Testicular tissue freezing is an option for pre-pubescent patients who are not yet producing sperm. The tissue contains stem cells that will be able to start spermatogenesis (sperm production) in the future. Testicular tissue freezing is still considered experimental and is generally only offered in a research setting with oversight from an Institutional Review Board. Several studies are developing protocols that will enable scientists and physicians to use the frozen/thawed testicular tissue and stem cells to produce sperm in the laboratory or by re-implanting, years later, into the individual. Research has proven these strategies are effective in animals and it is envisioned that they will also soon be effective in humans.
Parents or legal guardians of pre-pubescent boys who have cancer or other diseases that may interfere with or destroy sperm production may choose testicular tissue freezing to protect their fertility. The tissue was cryogenically frozen and shipped to Reprotech for safe long-term storage. Several fertility centers in the U.S. and abroad are processing and freezing testicular tissue in anticipation that new stem cell-based therapies will be available in the future to help these patients achieve conception and have their own biological children.
The Fertility Preservation in Pittsburgh program at the University of Pittsburgh Medical Center (UPMC) has established a dedicated phone line (412-641-7475) and email address firstname.lastname@example.org that patients, their guardians, and their physicians may use to learn about the reproductive side effects of their treatments and options for preserving their fertility. This is a discussion that must take place before toxic therapies are initiated and fertility is irreversibly destroyed. There are no standard options to preserve the fertility of boys who are not yet producing sperm. For these young patients, The Fertility Preservation Program of Pittsburgh is approved to freeze testicular tissue that might be used in the future to restore fertility when experimental techniques emerge from the research pipeline. This experimental procedure is currently offered at the Children’s Hospital of Pittsburgh of UPMC, the Lurie Children’s Hospital of Chicago, Cincinnati Children’s Hospital, CHOC Children’s Hospital in Orange County, CA, the Children’s National Medical Center in Washington DC, Nationwide Children’s Hospital in Columbus, OH, and Washington University in St. Louis. Additional sites are preparing to participate in this multi-center study. For more information on standard and experimental options for preserving fertility please visit their website, email them at email@example.com, or call (412-641-7475).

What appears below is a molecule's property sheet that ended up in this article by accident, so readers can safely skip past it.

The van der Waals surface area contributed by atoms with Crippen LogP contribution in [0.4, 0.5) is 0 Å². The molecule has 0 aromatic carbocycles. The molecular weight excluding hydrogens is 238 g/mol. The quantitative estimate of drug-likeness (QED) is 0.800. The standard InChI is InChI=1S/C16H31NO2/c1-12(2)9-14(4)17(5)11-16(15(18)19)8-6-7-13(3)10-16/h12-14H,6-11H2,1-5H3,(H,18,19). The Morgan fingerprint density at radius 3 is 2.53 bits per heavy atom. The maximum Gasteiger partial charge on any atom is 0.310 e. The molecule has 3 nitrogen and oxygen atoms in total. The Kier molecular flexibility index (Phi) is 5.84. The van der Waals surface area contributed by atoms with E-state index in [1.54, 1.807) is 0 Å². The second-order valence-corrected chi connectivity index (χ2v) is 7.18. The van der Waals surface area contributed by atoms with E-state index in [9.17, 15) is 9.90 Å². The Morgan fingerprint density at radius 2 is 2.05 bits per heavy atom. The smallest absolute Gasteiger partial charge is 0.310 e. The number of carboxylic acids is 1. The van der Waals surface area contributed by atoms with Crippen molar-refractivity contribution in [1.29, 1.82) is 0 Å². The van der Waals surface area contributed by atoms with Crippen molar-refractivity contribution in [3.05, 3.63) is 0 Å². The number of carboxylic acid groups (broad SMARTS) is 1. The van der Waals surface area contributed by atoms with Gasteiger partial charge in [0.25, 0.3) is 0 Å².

A small portion (~25%) of the biopsy from each patient will be donated to research. This is necessary to allow research to happen and to develop the best methods to freeze, thaw, and use the testicular tissue. Experimental options that may be available in the future for patients who preserve testicular tissue are transplantation of spermatogonial stem cells (SSC) back into the testes of the patient; maturation of spermatozoa in testicular tissue organ culture and testicular tissue autografting or xenografting. It is important to note that except for SSC transplantation, all of these methods will require the use of IVF/ICSI to achieve fertilization and pregnancy. All testicular tissue-based fertility options are considered experimental and have not been fully translated to clinical practice.
As the leader in long-term storage, Reprotech is offering the latest innovation in cryostorage planning. The Fertility Preservation Trust is personalized to reflect your unique maintenance and disposition wishes today and allows you to amend your trust in the future to conform to changing life circumstances. By establishing a special trust for your frozen embryos, eggs, sperm, or reproductive tissue, you gain flexibility, control, and protection for the future. To learn more and begin customizing your trust, visit the Fertility Preservation Trust website or email Ashley Pittman at firstname.lastname@example.org.